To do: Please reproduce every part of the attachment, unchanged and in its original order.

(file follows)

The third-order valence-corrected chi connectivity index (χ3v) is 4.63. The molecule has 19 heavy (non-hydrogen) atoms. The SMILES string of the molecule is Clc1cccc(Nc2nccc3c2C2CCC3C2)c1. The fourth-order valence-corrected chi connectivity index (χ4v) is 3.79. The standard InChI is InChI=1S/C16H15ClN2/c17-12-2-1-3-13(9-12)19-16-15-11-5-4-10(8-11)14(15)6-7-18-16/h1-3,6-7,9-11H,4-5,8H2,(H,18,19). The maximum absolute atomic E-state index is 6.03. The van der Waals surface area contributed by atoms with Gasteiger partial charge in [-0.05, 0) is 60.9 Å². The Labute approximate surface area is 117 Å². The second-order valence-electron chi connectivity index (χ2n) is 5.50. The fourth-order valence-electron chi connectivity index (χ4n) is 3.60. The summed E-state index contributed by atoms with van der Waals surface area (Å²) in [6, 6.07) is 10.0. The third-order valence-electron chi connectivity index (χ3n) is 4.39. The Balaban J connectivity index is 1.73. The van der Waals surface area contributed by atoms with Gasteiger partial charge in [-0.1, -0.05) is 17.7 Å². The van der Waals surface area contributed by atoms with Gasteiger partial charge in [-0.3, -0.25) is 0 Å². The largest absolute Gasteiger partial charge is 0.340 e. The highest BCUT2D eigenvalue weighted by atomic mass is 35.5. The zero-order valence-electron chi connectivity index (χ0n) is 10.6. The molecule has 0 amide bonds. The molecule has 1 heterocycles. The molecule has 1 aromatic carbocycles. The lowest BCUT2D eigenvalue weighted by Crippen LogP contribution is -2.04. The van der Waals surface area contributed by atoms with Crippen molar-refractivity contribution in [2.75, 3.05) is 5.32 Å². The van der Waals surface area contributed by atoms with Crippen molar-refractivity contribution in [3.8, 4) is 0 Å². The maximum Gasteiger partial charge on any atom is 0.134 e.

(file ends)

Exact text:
The third-order valence-corrected chi connectivity index (χ3v) is 4.63. The molecule has 19 heavy (non-hydrogen) atoms. The SMILES string of the molecule is Clc1cccc(Nc2nccc3c2C2CCC3C2)c1. The fourth-order valence-corrected chi connectivity index (χ4v) is 3.79. The standard InChI is InChI=1S/C16H15ClN2/c17-12-2-1-3-13(9-12)19-16-15-11-5-4-10(8-11)14(15)6-7-18-16/h1-3,6-7,9-11H,4-5,8H2,(H,18,19). The maximum absolute atomic E-state index is 6.03. The van der Waals surface area contributed by atoms with Gasteiger partial charge in [-0.05, 0) is 60.9 Å². The Labute approximate surface area is 117 Å². The second-order valence-electron chi connectivity index (χ2n) is 5.50. The fourth-order valence-electron chi connectivity index (χ4n) is 3.60. The summed E-state index contributed by atoms with van der Waals surface area (Å²) in [6, 6.07) is 10.0. The third-order valence-electron chi connectivity index (χ3n) is 4.39. The Balaban J connectivity index is 1.73. The van der Waals surface area contributed by atoms with Gasteiger partial charge in [-0.1, -0.05) is 17.7 Å². The van der Waals surface area contributed by atoms with Gasteiger partial charge in [-0.3, -0.25) is 0 Å². The largest absolute Gasteiger partial charge is 0.340 e. The highest BCUT2D eigenvalue weighted by atomic mass is 35.5. The zero-order valence-electron chi connectivity index (χ0n) is 10.6. The molecule has 0 amide bonds. The molecule has 1 heterocycles. The molecule has 1 aromatic carbocycles. The lowest BCUT2D eigenvalue weighted by Crippen LogP contribution is -2.04. The van der Waals surface area contributed by atoms with Crippen molar-refractivity contribution in [2.75, 3.05) is 5.32 Å². The van der Waals surface area contributed by atoms with Crippen molar-refractivity contribution in [3.8, 4) is 0 Å². The maximum Gasteiger partial charge on any atom is 0.134 e.